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Green Energy Is Stuck at a Financial Red Light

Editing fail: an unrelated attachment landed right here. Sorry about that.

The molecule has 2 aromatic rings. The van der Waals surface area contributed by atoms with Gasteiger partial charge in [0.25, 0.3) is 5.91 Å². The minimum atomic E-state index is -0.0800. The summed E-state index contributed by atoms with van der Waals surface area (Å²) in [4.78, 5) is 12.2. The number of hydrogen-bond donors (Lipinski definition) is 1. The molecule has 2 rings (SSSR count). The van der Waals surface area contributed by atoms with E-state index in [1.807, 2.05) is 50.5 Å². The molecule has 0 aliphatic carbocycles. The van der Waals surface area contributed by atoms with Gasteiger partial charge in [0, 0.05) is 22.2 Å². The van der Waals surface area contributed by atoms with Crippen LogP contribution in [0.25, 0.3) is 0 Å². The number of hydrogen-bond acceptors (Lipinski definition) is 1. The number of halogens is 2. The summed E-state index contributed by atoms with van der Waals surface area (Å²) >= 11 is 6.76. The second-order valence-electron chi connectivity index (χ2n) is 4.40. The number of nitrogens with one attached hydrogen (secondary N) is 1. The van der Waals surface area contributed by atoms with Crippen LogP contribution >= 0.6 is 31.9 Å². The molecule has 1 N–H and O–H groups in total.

The wind and solar industries have always suffered from the short-term nature of subsidies, with federal tax credits often extended in nail-biting one-year increments. Last year’s climate bill changed that, giving the industry subsidies that last at least a decade. But just as policy winds blow in their favor, two critical growth drivers—interest rates and equipment costs—are moving in the wrong direction. Wind and solar projects are especially sensitive to rates because debt can comprise as much as 85% to 90% of capital expenditures. Renewable developers have known only low rates for most of their history. Nearly all U.S. utility-scale solar facilities and 85% of onshore wind farms were installed since 2009, during which period the target federal-funds rate was close to 0% in eight out of 13 years. Not any more: After the most recent hike, rates are the highest since 2007. Renewable energy projects tend to be financed with floating-rate loans that rise and fall with the benchmark interest rate. Thankfully, most of those projects are well-shielded from rate risk because lenders require them to hedge at least 75% of their loans through swaps, according to Elizabeth Waters, managing director of project finance at MUFG. Most ended up hedging 90-95% to lock in low rates, she noted. But those swaps won’t help new projects. Some new solar and wind projects facing higher borrowing costs than when they were planned might not make it off the drawing board. Borrowing isn’t the only thing that costs more. Following years of price declines thanks to technology and economies of scale, equipment is getting more expensive too. Trade policies aimed at Chinese manufacturers have caused delays and shortages for the solar industry, which relies heavily on the country for its components. German utility RWE, an active developer in the U.S., said in its annual report released last week that imports of solar modules from Asia are now subject to “stringent checks” and said it could fall behind on its expansion plans if the U.S. continues to “impede the procurement of solar panels.” After falling to a record low in 2020, the average price of a solar photovoltaic system rose in 2021 and then again in 2022, according to data from the Solar Energy Industries Association and Wood Mackenzie. Meanwhile, the average cost to build an onshore wind farm in the U.S. rose in 2020 and 2021 before leveling off last year, according to data from BloombergNEF. Supply-chain issues and interconnection delays already started slowing the clean power industry last year: In 2022 it installed 25.1 Gigawatts of total capacity, a 16% decline from a year earlier, according to the American Clean Power Association, which tracks solar, wind and energy storage. While that’s still enough to meet roughly half of Texas’ electricity demand, it was nonetheless below expectations–though part of the drop was driven by an preplanned phase-down for tax credits commonly used by the wind industry before the Inflation Reduction Act was passed. Ultimately, solar and wind’s ability to absorb cost and interest-rate hikes depends on how willing utilities and corporations are to pay higher prices. Many onshore wind and solar projects have been able to renegotiate pricing on their power purchase agreements because demand is robust, according to industry executives. But cracks are showing for offshore wind, which is more exposed to rising costs and rates because it takes longer to develop. BloombergNEF estimates that the weighted average cost of capital for U.S. offshore wind projects rose to 5.25% in 2022 from 4.41% in 2020.



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